Dental Care for Whipper-snappers

Different parents freak out about different aspects of the responsibility that comes with raising children, and one of the things that some parents freak out about more than others is dental care for their children. Some begin worrying about it long before their children have any teeth of which to speak, but of course, oral hygiene is impeccably important. There are many things to know that might put a parent’s mind at ease with regard to frightening concepts like tooth decay or college tuition, and herein lie answers to the former.

Premature Concerns

It may seem particularly premature to some that others might worry about their children’s teeth before any have even formed; however, several facets of development do occur before you notice anything. For example, the teeth themselves actually begin forming prior to birth, believe it or not, and the wellness of the mother during pregnancy as well as the fewer the complications during said pregnancy are indicators of whether or not the teeth develop properly from the start. For the most part, this depends on the mother’s diet or, rather, the balance thereof. Mom, you’ve got to get all the vitamins and minerals that you need and then some because this baby is leeching as much as possible from you, and if the baby can receive a nutritious diet through you, then the baby’s teeth will develop just fine.\


From one child to the next, it can be quite variable when to expect the teething to begin, but as a general rule, we expect teething to start around the six-month mark. From there, your child should ideally be pushing teeth through his or her gums at a rate that gives him or her all twenty primary teeth by age 3. At around that age, the child’s jaw should be filled to capacity with the primary teeth, and it should be between ages 6 and 11 that he or she should be replacing all those teeth with adult teeth. To be clear, they should lose those teeth between the ages of 6 and 11, so don’t panic if, by your child’s 11th birthday, he or she still has several adult teeth yet to break the gums.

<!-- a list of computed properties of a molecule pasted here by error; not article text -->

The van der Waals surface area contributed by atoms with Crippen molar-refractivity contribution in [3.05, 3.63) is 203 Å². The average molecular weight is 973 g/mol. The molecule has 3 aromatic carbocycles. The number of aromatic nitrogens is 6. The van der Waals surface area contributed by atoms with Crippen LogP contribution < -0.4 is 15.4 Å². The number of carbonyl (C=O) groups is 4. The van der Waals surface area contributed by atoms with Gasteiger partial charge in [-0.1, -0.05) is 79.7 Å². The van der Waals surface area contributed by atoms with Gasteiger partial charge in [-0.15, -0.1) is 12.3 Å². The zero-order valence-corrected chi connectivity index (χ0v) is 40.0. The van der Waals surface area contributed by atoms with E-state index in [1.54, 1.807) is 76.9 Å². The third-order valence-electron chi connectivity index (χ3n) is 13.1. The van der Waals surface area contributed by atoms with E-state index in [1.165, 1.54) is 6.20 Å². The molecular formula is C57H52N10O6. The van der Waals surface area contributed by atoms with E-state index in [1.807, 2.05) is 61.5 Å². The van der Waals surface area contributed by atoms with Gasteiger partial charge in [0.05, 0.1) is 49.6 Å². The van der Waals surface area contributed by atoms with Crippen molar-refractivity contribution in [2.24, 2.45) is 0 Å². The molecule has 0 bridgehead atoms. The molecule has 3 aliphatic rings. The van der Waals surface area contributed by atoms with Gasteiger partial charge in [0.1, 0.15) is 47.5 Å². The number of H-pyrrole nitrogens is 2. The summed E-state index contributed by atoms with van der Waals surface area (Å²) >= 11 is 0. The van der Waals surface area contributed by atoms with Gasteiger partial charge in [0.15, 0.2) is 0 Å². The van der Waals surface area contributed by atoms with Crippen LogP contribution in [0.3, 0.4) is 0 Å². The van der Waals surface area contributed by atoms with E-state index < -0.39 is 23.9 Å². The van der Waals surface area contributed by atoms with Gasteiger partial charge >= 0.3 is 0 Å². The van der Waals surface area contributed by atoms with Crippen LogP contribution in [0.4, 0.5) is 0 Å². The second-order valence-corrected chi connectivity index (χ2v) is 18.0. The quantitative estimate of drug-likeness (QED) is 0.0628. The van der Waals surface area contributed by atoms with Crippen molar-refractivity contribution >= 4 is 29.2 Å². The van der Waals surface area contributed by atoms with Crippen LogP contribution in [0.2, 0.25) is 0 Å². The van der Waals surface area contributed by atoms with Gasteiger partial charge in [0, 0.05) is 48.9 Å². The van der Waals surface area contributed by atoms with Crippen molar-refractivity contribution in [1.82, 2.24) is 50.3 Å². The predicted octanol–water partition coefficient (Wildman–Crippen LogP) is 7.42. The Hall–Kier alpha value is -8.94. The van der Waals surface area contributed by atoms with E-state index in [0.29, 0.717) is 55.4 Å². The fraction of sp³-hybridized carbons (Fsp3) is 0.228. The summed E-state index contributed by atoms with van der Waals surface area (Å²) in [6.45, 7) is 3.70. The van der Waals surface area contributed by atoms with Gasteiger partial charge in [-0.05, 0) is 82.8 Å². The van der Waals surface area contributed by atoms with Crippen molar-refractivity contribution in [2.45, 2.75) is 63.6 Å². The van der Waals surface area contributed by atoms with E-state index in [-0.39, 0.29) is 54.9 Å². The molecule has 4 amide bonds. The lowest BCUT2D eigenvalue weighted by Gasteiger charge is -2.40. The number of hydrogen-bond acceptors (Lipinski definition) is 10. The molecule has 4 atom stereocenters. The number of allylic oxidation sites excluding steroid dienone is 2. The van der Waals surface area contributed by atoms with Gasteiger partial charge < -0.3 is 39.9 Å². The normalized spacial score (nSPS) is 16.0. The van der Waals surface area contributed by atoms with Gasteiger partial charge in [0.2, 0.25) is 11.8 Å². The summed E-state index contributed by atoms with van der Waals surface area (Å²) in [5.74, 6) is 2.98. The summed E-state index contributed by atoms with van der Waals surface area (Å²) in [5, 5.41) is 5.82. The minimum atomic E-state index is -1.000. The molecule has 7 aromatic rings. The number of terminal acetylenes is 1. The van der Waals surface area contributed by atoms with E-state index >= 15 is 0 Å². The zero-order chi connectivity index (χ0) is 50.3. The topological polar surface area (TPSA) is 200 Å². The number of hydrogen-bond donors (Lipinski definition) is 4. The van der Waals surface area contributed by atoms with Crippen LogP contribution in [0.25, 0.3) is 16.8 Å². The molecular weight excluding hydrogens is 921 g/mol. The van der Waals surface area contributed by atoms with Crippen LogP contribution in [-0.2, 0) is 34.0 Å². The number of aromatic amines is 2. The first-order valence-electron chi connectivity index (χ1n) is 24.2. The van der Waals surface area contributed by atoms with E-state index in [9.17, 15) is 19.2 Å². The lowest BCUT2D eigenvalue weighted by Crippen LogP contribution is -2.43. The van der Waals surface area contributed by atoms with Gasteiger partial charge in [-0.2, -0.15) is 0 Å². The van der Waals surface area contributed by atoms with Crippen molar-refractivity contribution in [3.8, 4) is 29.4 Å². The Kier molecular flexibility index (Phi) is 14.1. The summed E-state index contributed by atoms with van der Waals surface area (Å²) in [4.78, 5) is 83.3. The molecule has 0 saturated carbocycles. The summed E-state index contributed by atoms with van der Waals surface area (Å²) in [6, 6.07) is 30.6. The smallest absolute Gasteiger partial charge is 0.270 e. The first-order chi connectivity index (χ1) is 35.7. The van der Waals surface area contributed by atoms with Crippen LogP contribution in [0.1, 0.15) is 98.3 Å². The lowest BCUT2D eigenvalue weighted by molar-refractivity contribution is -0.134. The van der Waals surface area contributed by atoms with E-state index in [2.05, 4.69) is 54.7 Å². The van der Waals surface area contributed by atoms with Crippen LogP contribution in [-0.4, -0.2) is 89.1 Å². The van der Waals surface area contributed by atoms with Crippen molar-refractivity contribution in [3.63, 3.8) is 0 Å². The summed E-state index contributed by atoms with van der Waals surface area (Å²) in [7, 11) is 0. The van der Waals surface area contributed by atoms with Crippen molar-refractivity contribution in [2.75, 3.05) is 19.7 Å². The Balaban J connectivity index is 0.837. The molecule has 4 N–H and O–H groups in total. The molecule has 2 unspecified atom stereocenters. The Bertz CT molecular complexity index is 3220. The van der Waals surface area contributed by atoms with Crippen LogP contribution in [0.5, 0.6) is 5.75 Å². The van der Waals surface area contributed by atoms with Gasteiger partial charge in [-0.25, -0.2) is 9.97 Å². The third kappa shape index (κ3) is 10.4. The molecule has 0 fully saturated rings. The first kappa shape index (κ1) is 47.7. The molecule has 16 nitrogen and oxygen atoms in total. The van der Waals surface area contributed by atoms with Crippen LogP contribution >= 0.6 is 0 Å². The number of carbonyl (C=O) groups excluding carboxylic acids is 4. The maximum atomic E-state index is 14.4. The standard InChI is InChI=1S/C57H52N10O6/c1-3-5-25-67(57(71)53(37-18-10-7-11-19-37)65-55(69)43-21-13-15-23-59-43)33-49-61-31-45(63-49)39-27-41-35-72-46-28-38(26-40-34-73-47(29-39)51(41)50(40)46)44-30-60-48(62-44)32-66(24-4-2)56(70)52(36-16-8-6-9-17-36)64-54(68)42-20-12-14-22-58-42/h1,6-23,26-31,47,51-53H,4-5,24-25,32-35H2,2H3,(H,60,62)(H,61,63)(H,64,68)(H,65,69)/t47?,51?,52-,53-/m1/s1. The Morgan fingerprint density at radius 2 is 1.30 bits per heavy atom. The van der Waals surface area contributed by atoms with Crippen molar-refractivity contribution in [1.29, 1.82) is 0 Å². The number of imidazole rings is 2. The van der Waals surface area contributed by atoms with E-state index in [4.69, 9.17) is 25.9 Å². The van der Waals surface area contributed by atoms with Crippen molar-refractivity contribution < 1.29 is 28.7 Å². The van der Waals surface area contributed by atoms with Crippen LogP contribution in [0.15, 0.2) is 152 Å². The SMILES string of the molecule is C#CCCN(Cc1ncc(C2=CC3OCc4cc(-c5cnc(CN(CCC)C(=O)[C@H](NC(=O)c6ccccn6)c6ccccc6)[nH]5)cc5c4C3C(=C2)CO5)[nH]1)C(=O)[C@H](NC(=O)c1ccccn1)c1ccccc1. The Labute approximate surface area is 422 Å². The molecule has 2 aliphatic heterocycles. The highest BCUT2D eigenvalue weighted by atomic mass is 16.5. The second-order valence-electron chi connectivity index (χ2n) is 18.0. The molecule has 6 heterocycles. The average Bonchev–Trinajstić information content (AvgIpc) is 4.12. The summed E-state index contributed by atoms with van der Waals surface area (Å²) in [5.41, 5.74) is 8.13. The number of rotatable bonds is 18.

Around age 6, though, what you can expect to happen besides just the start of teeth growing in is that specifically the molars are most likely to breach first. That’s not necessarily the case for all children, but the molars typically come first due to there being an open space for them. In other words, there are no teeth to lose before getting the molars, and that space the molars occupy was not present in the infant jaw.

Early Trips to the Dentist’s Office

When your child is about 6 months old, it’s a good time to have a discussion with his or her pediatrician about whether or not he or she is developing properly. When it comes to the jaw specifically, this is the age at which a physician can determine whether or not the child is likely to have any of the foreseeable dental problems. If they want to be especially thorough about it, though, they may very well look at the mother’s teeth to study how they developed as a means of gaining perspective on the development expected for her child.

The most common question when it comes to child dental care, of course, is how early should a child’s visits to the dentist’s office actually be. Truth be told, the experts today make the conjecture that parents should be taking their children in for their first visits between 6 months and a year old, which is likely a lot sooner than many parents anticipated. Experts do recommend this, though, because it is the best way to get ahead of dental problems that might prove somewhat costly to fix down the road. Plus, there’s always the possibility that the earlier you take your child to the dentist the less likely he or she is to be scared of visiting the dentist’s office.

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